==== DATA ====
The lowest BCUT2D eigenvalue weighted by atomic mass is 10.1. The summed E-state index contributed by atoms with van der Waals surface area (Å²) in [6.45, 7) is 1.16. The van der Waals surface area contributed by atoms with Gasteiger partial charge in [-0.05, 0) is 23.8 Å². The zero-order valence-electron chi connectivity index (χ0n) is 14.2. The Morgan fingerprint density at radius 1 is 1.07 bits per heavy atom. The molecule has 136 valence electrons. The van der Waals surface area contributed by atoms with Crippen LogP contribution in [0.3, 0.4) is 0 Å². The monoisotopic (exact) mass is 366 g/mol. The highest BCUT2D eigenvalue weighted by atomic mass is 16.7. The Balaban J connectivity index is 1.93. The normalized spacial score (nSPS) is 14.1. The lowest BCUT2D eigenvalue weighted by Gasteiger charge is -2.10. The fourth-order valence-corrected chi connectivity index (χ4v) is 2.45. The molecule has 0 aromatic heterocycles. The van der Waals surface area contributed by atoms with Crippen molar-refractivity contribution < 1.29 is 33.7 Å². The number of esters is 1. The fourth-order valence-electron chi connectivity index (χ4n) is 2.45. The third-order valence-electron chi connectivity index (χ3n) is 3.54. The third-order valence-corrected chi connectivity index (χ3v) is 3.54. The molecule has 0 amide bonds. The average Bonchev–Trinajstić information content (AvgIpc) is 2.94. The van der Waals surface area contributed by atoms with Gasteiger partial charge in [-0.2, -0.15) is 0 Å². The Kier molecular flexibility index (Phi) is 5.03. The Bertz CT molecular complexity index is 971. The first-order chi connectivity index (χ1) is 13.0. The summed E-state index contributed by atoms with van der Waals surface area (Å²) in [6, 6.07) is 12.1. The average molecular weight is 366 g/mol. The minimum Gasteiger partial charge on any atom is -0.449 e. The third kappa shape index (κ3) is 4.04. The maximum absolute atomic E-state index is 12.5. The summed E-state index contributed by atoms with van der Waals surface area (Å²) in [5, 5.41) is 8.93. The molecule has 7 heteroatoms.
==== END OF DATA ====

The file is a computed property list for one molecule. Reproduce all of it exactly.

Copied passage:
The lowest BCUT2D eigenvalue weighted by atomic mass is 10.1. The summed E-state index contributed by atoms with van der Waals surface area (Å²) in [6.45, 7) is 1.16. The van der Waals surface area contributed by atoms with Gasteiger partial charge in [-0.05, 0) is 23.8 Å². The zero-order valence-electron chi connectivity index (χ0n) is 14.2. The Morgan fingerprint density at radius 1 is 1.07 bits per heavy atom. The molecule has 136 valence electrons. The van der Waals surface area contributed by atoms with Crippen LogP contribution in [0.3, 0.4) is 0 Å². The monoisotopic (exact) mass is 366 g/mol. The highest BCUT2D eigenvalue weighted by atomic mass is 16.7. The Balaban J connectivity index is 1.93. The normalized spacial score (nSPS) is 14.1. The lowest BCUT2D eigenvalue weighted by Gasteiger charge is -2.10. The fourth-order valence-corrected chi connectivity index (χ4v) is 2.45. The molecule has 0 aromatic heterocycles. The van der Waals surface area contributed by atoms with Crippen molar-refractivity contribution < 1.29 is 33.7 Å². The number of esters is 1. The fourth-order valence-electron chi connectivity index (χ4n) is 2.45. The third-order valence-electron chi connectivity index (χ3n) is 3.54. The third-order valence-corrected chi connectivity index (χ3v) is 3.54. The molecule has 0 amide bonds. The average Bonchev–Trinajstić information content (AvgIpc) is 2.94. The van der Waals surface area contributed by atoms with Gasteiger partial charge in [-0.2, -0.15) is 0 Å². The Kier molecular flexibility index (Phi) is 5.03. The Bertz CT molecular complexity index is 971. The first-order chi connectivity index (χ1) is 13.0. The summed E-state index contributed by atoms with van der Waals surface area (Å²) in [6, 6.07) is 12.1. The average molecular weight is 366 g/mol. The minimum Gasteiger partial charge on any atom is -0.449 e. The third kappa shape index (κ3) is 4.04. The maximum absolute atomic E-state index is 12.5. The summed E-state index contributed by atoms with van der Waals surface area (Å²) in [5, 5.41) is 8.93. The molecule has 7 heteroatoms.